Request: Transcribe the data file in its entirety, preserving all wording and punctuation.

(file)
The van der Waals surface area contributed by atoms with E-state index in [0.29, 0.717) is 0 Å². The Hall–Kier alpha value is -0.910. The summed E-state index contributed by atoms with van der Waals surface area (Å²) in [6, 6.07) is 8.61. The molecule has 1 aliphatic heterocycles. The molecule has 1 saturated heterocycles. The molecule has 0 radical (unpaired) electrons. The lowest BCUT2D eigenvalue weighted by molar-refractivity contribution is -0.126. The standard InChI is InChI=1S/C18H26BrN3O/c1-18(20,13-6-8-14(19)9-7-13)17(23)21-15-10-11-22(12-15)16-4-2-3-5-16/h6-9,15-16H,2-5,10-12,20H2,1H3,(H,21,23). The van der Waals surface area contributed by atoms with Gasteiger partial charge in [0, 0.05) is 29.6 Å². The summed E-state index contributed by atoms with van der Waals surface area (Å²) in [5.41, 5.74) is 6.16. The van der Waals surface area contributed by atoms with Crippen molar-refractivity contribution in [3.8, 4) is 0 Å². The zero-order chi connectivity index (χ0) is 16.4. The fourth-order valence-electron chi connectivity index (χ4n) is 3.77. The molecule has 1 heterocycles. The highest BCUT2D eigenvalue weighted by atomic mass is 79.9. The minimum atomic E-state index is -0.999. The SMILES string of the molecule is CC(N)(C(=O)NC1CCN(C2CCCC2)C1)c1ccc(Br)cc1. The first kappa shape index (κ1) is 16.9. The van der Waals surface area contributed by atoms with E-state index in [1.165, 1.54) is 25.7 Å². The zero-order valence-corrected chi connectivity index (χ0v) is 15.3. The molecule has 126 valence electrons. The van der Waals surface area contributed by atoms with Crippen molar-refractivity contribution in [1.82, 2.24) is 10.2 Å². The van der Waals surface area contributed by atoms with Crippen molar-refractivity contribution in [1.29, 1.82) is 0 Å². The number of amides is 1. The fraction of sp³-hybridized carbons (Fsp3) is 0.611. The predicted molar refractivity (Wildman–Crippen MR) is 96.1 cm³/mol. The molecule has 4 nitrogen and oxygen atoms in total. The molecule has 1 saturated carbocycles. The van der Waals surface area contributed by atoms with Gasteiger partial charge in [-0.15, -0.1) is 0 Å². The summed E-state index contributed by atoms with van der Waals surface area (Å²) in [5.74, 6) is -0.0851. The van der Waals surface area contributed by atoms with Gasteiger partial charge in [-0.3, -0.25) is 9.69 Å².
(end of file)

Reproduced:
The van der Waals surface area contributed by atoms with E-state index in [0.29, 0.717) is 0 Å². The Hall–Kier alpha value is -0.910. The summed E-state index contributed by atoms with van der Waals surface area (Å²) in [6, 6.07) is 8.61. The molecule has 1 aliphatic heterocycles. The molecule has 1 saturated heterocycles. The molecule has 0 radical (unpaired) electrons. The lowest BCUT2D eigenvalue weighted by molar-refractivity contribution is -0.126. The standard InChI is InChI=1S/C18H26BrN3O/c1-18(20,13-6-8-14(19)9-7-13)17(23)21-15-10-11-22(12-15)16-4-2-3-5-16/h6-9,15-16H,2-5,10-12,20H2,1H3,(H,21,23). The van der Waals surface area contributed by atoms with Gasteiger partial charge in [0, 0.05) is 29.6 Å². The summed E-state index contributed by atoms with van der Waals surface area (Å²) in [5.41, 5.74) is 6.16. The van der Waals surface area contributed by atoms with Crippen molar-refractivity contribution in [3.8, 4) is 0 Å². The zero-order chi connectivity index (χ0) is 16.4. The fourth-order valence-electron chi connectivity index (χ4n) is 3.77. The molecule has 1 heterocycles. The highest BCUT2D eigenvalue weighted by atomic mass is 79.9. The minimum atomic E-state index is -0.999. The SMILES string of the molecule is CC(N)(C(=O)NC1CCN(C2CCCC2)C1)c1ccc(Br)cc1. The first kappa shape index (κ1) is 16.9. The van der Waals surface area contributed by atoms with E-state index in [1.165, 1.54) is 25.7 Å². The zero-order valence-corrected chi connectivity index (χ0v) is 15.3. The molecule has 126 valence electrons. The van der Waals surface area contributed by atoms with Crippen molar-refractivity contribution in [1.82, 2.24) is 10.2 Å². The van der Waals surface area contributed by atoms with Crippen molar-refractivity contribution in [1.29, 1.82) is 0 Å². The number of amides is 1. The fraction of sp³-hybridized carbons (Fsp3) is 0.611. The predicted molar refractivity (Wildman–Crippen MR) is 96.1 cm³/mol. The molecule has 4 nitrogen and oxygen atoms in total. The molecule has 1 saturated carbocycles. The van der Waals surface area contributed by atoms with Gasteiger partial charge in [-0.15, -0.1) is 0 Å². The summed E-state index contributed by atoms with van der Waals surface area (Å²) in [5.74, 6) is -0.0851. The van der Waals surface area contributed by atoms with Gasteiger partial charge in [-0.3, -0.25) is 9.69 Å².